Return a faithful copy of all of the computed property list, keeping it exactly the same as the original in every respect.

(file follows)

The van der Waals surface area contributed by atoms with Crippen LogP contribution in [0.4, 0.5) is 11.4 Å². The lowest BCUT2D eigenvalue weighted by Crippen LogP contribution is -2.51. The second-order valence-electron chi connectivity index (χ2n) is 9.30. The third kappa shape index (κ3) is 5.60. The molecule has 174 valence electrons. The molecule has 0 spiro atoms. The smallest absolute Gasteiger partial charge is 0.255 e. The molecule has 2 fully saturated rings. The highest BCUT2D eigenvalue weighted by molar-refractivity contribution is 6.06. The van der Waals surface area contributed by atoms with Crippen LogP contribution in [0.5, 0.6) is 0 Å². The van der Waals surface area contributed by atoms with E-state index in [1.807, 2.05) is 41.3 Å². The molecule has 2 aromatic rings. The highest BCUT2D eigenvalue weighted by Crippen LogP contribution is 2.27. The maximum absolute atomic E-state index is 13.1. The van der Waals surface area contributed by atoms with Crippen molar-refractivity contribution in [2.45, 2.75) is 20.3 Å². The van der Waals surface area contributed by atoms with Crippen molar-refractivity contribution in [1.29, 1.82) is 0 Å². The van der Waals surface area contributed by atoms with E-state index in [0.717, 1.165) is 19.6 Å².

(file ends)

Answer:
The van der Waals surface area contributed by atoms with Crippen LogP contribution in [0.4, 0.5) is 11.4 Å². The lowest BCUT2D eigenvalue weighted by Crippen LogP contribution is -2.51. The second-order valence-electron chi connectivity index (χ2n) is 9.30. The third kappa shape index (κ3) is 5.60. The molecule has 174 valence electrons. The molecule has 0 spiro atoms. The smallest absolute Gasteiger partial charge is 0.255 e. The molecule has 2 fully saturated rings. The highest BCUT2D eigenvalue weighted by molar-refractivity contribution is 6.06. The van der Waals surface area contributed by atoms with Crippen LogP contribution in [0.5, 0.6) is 0 Å². The van der Waals surface area contributed by atoms with E-state index in [1.807, 2.05) is 41.3 Å². The molecule has 2 aromatic rings. The highest BCUT2D eigenvalue weighted by Crippen LogP contribution is 2.27. The maximum absolute atomic E-state index is 13.1. The van der Waals surface area contributed by atoms with Crippen molar-refractivity contribution in [2.45, 2.75) is 20.3 Å². The van der Waals surface area contributed by atoms with Crippen molar-refractivity contribution in [1.29, 1.82) is 0 Å². The van der Waals surface area contributed by atoms with E-state index in [0.717, 1.165) is 19.6 Å².